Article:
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The 8 Deadly Pitfalls of Exercising and Eating Right

by Phil Kaplan

We all know the secret to health, fitness, and longevity. It isn't magic brought back from the ancient tribesmen of Peru. It isn't an incredible new invention discovered by a mad genius trying to splice DNA. It isn't even a pill that magically makes fat go away while you sit on the couch and watch television. The secret, as we're all aware, is to exercise and "eat right," and in that lies the mystery.

The question is, if we all know that, if the secret is out . . . why don't we all "do" that? That's only the first question of many that arise. Why, while the "eat right and exercise" idea works for so many, does it appear to fail so many others? Why might your friend, next-door neighbor, or cousin workout with you and achieve much more dramatic results than you do?

Despite people's willingness to blame themselves, to blame their genetics, or to blame their hectic schedules, in every case, when fitness or weight loss failure manifests, it's the result of some flawed information destroying achievement potential. Yes, it's the result of a pitfall swallowing up the fitness hopes of somebody with good intentions who is unfortunately plagued by misguided direction.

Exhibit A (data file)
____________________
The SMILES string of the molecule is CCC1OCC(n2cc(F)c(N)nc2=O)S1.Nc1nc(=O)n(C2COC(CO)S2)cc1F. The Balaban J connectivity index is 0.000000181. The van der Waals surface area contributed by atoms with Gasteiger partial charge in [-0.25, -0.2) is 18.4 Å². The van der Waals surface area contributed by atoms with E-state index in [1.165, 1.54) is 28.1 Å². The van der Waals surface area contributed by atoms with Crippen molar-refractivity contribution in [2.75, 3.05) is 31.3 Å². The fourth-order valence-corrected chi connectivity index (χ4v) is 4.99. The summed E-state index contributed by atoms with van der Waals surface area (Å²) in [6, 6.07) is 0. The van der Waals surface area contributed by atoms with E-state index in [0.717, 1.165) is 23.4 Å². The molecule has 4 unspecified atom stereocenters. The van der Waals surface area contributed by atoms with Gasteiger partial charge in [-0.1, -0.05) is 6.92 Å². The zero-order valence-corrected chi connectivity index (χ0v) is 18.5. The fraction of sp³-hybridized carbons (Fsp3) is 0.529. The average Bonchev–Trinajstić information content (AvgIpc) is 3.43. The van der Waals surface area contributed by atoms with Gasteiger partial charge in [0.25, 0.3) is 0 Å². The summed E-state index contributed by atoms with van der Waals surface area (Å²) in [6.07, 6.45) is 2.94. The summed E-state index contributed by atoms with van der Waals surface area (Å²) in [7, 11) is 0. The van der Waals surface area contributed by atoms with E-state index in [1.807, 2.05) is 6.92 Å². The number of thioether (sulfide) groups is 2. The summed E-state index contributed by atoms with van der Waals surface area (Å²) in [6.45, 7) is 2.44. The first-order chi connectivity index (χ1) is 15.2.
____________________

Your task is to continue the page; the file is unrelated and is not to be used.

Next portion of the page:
There are eight primary pitfalls, common mistakes people make when attempting to find the balance between eating right and exercising, and with recognition and elimination of these mistakes, you'll find yourself in total control. I'm calling the eight pitfalls "the 8 Deadly Pitfalls," not because they endanger your life, but because any one is enough to completely kill the potential for desired results. They are deadly to your potential to improve.